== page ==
Critical Thinking in eLearning

eLearning is not a passive activity. It should provoke thought and reasoning, and we should believe in our participant’s ability to do so. One key element I believe is missing from a lot of eLearning is critical thought.  As designers or developers (or in some cases both) we should be pushing ourselves to go beyond a simple question and move our learners to think through all aspects of the objective.

Why Do Asynchronous Learners Need to Practice Critical Thought Processes?

In a classroom, it is possible to have a discussion about a topic. Individuals can share experiences and immerse themselves in the subject matter. Facilitators can see the lightbulb that is about to illuminate and push to get participants to come up with it on their own.

eLearning has obvious limitations that limit interactions. The easiest path to give our learners information is a short video or text on screen. While the eLearning equivalent of a lecture may work in some cases, it rarely forces our learners into a critical thought process.

How to design critical thinking into eLearning

I don’t believe there is any one right way to design a module that moves participants to come up with solutions on their own. However, there are a few guidelines that may help.

Ask: What Is the Answer?

This interaction isn’t difficult, you ask them a question or give them an opportunity to interact, and they give you the answer.

Ask: Why Is That Your Answer?

This interaction goes beyond something being correct or incorrect. Going a step further with an interaction that goes beyond memorization (unless that is your goal) and asks people to assemble information that supports the original answer pushing the critical thinking process.

Ask: What Resources Support Your Answer?

Did they phone a friend? Did they guess? Or is there evidence that supports the original answer. This interaction isn’t difficult to set up, but it should be well thought out.

As you develop your training, look at your interactions to see if you are digging deep to help your learners really think about what they are learning. It doesn’t need to be redundant or belabor your point. Use some creativity to go beyond asking for a best guess answer and dig into the why behind your training. How do you encourage critical thought in training in the classroom or in eLearning? Let’s keep this conversation going in the comments below!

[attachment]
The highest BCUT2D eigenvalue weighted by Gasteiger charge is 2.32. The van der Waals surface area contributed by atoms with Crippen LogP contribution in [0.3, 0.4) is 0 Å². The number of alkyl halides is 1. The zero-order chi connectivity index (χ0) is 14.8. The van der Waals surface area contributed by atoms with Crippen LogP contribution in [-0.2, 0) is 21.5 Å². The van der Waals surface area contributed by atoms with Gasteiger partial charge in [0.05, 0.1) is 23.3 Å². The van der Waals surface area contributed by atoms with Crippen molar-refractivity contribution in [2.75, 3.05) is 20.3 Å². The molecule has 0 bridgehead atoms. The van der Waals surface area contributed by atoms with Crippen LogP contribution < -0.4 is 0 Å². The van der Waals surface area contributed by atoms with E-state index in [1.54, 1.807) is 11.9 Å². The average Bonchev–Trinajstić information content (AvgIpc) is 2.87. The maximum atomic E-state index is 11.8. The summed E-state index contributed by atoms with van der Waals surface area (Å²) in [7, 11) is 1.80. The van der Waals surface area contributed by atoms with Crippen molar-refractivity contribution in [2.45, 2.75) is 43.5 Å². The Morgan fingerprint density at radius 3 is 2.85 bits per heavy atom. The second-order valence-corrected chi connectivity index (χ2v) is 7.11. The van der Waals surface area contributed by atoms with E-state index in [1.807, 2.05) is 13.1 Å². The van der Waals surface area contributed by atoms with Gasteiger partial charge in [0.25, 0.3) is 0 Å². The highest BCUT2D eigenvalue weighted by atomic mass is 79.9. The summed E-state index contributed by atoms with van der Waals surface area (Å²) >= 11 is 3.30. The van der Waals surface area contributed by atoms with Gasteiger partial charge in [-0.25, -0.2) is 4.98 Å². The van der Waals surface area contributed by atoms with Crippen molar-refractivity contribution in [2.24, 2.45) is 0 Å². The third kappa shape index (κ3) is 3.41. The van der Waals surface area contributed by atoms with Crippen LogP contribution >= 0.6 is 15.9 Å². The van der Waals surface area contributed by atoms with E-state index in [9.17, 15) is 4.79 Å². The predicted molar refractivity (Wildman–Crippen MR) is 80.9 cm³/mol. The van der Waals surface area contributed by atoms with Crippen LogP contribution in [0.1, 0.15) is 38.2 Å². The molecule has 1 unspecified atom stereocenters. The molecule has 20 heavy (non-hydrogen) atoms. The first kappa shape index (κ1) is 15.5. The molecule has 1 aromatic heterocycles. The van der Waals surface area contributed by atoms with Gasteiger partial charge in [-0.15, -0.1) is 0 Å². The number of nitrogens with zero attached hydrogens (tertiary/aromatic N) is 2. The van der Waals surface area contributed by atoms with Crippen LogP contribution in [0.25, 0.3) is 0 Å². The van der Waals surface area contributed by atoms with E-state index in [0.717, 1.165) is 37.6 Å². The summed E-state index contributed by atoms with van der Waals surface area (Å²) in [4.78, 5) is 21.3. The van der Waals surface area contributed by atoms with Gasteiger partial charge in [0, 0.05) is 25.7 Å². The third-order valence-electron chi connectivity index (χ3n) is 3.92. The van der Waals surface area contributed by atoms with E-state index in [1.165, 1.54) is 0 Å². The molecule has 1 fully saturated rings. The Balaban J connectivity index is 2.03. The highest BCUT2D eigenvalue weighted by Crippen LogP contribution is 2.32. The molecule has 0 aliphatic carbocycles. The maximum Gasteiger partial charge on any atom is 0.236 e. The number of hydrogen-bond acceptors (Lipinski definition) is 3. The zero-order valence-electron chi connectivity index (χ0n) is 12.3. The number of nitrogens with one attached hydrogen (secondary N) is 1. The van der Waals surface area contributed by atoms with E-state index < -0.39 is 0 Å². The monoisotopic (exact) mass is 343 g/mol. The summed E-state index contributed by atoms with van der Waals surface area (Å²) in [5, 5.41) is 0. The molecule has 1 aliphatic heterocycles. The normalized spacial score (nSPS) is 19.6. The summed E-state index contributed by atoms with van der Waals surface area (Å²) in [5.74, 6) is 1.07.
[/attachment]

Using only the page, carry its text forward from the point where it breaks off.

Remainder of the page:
2 thoughts on “Critical Thinking in eLearning

  1. Hi Heather,

    I completely agree with your guidelines for challenging learners to think critically in e-learning models. As an e-learner myself, I often become very disconnected to the content when I feel it is redundant. When others ask me about online coursework, my first response is how it often feels like busy work. I understand the discussion methods used in online courses and they are invaluable tools when implemented correctly. However, I have experienced courses in the past where my professor wouldn’t even read the posts made by students. The discussion posts felt like such a chore!

    Based on my own experiences in e-learning, I try to be very mindful when assigning work to my e-learners. My organization uses a program for online courses for our high school curriculum. The courses are designed by a third party company and teachers have no input as to how the content is presented. What I’ve found is that the courses are designed for the “average” student. However, there is no average student! After working with different students over the past year, I have built a tool box of e-learning resources to pull from so that I can supplement the “average” course and make it more meaningful for my learners. It has made a profound impact on my student engagement and achievement!

    • There is no average student, indeed. When you say toolbox of eLearning resources, do you mean types of interactions that have proven useful in the past? If so, that is an excellent idea. Making course content meaningful by interacting with it is exactly what we should all be pushing ourselves to do. Great work, Elizabeth!

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